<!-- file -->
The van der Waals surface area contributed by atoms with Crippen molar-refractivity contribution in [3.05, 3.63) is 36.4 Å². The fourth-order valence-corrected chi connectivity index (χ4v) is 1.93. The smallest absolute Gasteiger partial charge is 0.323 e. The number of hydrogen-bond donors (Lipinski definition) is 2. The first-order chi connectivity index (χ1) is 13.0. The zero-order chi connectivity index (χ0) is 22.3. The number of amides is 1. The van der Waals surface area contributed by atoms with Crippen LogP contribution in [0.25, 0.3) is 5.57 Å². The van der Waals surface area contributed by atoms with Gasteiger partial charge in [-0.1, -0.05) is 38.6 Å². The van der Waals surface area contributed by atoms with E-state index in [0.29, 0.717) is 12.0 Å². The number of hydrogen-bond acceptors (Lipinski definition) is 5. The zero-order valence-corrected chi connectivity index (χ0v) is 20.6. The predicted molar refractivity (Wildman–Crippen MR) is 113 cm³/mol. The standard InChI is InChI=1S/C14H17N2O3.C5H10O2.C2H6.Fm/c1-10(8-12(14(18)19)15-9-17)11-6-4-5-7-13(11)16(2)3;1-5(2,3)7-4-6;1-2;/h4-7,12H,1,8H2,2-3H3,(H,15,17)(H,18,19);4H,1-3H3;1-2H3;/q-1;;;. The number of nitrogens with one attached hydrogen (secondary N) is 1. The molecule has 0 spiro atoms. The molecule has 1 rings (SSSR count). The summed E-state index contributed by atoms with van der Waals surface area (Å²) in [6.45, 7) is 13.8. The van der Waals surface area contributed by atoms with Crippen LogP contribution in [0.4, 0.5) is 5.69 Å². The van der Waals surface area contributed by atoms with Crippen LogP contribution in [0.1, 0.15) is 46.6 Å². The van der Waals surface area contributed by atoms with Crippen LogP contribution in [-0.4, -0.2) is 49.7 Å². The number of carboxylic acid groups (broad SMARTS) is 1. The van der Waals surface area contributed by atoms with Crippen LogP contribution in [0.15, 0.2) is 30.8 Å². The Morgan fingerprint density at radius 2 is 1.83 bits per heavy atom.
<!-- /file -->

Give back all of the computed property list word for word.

The van der Waals surface area contributed by atoms with Crippen molar-refractivity contribution in [3.05, 3.63) is 36.4 Å². The fourth-order valence-corrected chi connectivity index (χ4v) is 1.93. The smallest absolute Gasteiger partial charge is 0.323 e. The number of hydrogen-bond donors (Lipinski definition) is 2. The first-order chi connectivity index (χ1) is 13.0. The zero-order chi connectivity index (χ0) is 22.3. The number of amides is 1. The van der Waals surface area contributed by atoms with Crippen LogP contribution in [0.25, 0.3) is 5.57 Å². The van der Waals surface area contributed by atoms with Gasteiger partial charge in [-0.1, -0.05) is 38.6 Å². The van der Waals surface area contributed by atoms with E-state index in [0.29, 0.717) is 12.0 Å². The number of hydrogen-bond acceptors (Lipinski definition) is 5. The zero-order valence-corrected chi connectivity index (χ0v) is 20.6. The predicted molar refractivity (Wildman–Crippen MR) is 113 cm³/mol. The standard InChI is InChI=1S/C14H17N2O3.C5H10O2.C2H6.Fm/c1-10(8-12(14(18)19)15-9-17)11-6-4-5-7-13(11)16(2)3;1-5(2,3)7-4-6;1-2;/h4-7,12H,1,8H2,2-3H3,(H,15,17)(H,18,19);4H,1-3H3;1-2H3;/q-1;;;. The number of nitrogens with one attached hydrogen (secondary N) is 1. The molecule has 0 spiro atoms. The molecule has 1 rings (SSSR count). The summed E-state index contributed by atoms with van der Waals surface area (Å²) in [6.45, 7) is 13.8. The van der Waals surface area contributed by atoms with Crippen LogP contribution in [0.4, 0.5) is 5.69 Å². The van der Waals surface area contributed by atoms with Crippen LogP contribution in [0.1, 0.15) is 46.6 Å². The van der Waals surface area contributed by atoms with Crippen LogP contribution in [-0.4, -0.2) is 49.7 Å². The number of carboxylic acid groups (broad SMARTS) is 1. The van der Waals surface area contributed by atoms with Crippen LogP contribution in [0.15, 0.2) is 30.8 Å². The Morgan fingerprint density at radius 2 is 1.83 bits per heavy atom.